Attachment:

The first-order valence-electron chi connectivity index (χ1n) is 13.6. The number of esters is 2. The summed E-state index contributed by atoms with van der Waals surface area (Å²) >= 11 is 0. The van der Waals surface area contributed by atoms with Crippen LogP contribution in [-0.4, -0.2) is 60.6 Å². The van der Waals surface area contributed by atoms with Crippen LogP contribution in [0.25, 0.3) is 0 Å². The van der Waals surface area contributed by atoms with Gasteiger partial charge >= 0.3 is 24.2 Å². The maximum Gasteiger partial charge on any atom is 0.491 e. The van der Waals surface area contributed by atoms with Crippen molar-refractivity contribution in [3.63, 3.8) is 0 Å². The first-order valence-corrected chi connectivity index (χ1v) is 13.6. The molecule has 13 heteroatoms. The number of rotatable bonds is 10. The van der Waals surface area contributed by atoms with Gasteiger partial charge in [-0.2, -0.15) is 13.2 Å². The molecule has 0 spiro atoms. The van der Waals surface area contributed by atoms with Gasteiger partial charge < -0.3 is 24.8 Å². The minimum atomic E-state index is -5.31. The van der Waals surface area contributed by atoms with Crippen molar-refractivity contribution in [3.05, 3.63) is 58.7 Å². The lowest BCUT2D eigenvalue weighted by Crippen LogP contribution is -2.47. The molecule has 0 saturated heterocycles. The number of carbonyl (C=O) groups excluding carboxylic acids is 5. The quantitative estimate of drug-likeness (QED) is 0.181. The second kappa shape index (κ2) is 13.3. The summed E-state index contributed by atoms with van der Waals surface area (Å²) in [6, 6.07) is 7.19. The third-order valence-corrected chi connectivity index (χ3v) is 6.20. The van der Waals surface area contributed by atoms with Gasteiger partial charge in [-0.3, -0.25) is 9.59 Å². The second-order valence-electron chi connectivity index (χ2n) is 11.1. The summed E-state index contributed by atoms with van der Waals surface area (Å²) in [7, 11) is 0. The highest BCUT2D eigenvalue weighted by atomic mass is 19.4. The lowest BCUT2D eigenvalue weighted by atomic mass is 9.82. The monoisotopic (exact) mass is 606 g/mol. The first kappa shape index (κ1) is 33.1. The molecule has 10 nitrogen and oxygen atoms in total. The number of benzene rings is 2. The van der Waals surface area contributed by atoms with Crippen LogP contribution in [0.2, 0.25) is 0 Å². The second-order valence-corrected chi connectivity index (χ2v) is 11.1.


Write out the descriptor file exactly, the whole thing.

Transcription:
The first-order valence-electron chi connectivity index (χ1n) is 13.6. The number of esters is 2. The summed E-state index contributed by atoms with van der Waals surface area (Å²) >= 11 is 0. The van der Waals surface area contributed by atoms with Crippen LogP contribution in [-0.4, -0.2) is 60.6 Å². The van der Waals surface area contributed by atoms with Crippen LogP contribution in [0.25, 0.3) is 0 Å². The van der Waals surface area contributed by atoms with Gasteiger partial charge >= 0.3 is 24.2 Å². The maximum Gasteiger partial charge on any atom is 0.491 e. The van der Waals surface area contributed by atoms with Crippen molar-refractivity contribution in [3.63, 3.8) is 0 Å². The first-order valence-corrected chi connectivity index (χ1v) is 13.6. The molecule has 13 heteroatoms. The number of rotatable bonds is 10. The van der Waals surface area contributed by atoms with Gasteiger partial charge in [-0.2, -0.15) is 13.2 Å². The molecule has 0 spiro atoms. The van der Waals surface area contributed by atoms with Gasteiger partial charge < -0.3 is 24.8 Å². The minimum atomic E-state index is -5.31. The van der Waals surface area contributed by atoms with Crippen molar-refractivity contribution in [3.05, 3.63) is 58.7 Å². The lowest BCUT2D eigenvalue weighted by Crippen LogP contribution is -2.47. The molecule has 0 saturated heterocycles. The number of carbonyl (C=O) groups excluding carboxylic acids is 5. The quantitative estimate of drug-likeness (QED) is 0.181. The second kappa shape index (κ2) is 13.3. The summed E-state index contributed by atoms with van der Waals surface area (Å²) in [6, 6.07) is 7.19. The third-order valence-corrected chi connectivity index (χ3v) is 6.20. The van der Waals surface area contributed by atoms with Gasteiger partial charge in [-0.3, -0.25) is 9.59 Å². The second-order valence-electron chi connectivity index (χ2n) is 11.1. The summed E-state index contributed by atoms with van der Waals surface area (Å²) in [7, 11) is 0. The highest BCUT2D eigenvalue weighted by atomic mass is 19.4. The lowest BCUT2D eigenvalue weighted by atomic mass is 9.82. The monoisotopic (exact) mass is 606 g/mol. The first kappa shape index (κ1) is 33.1. The molecule has 10 nitrogen and oxygen atoms in total. The number of benzene rings is 2. The van der Waals surface area contributed by atoms with Crippen LogP contribution in [0.2, 0.25) is 0 Å². The second-order valence-corrected chi connectivity index (χ2v) is 11.1.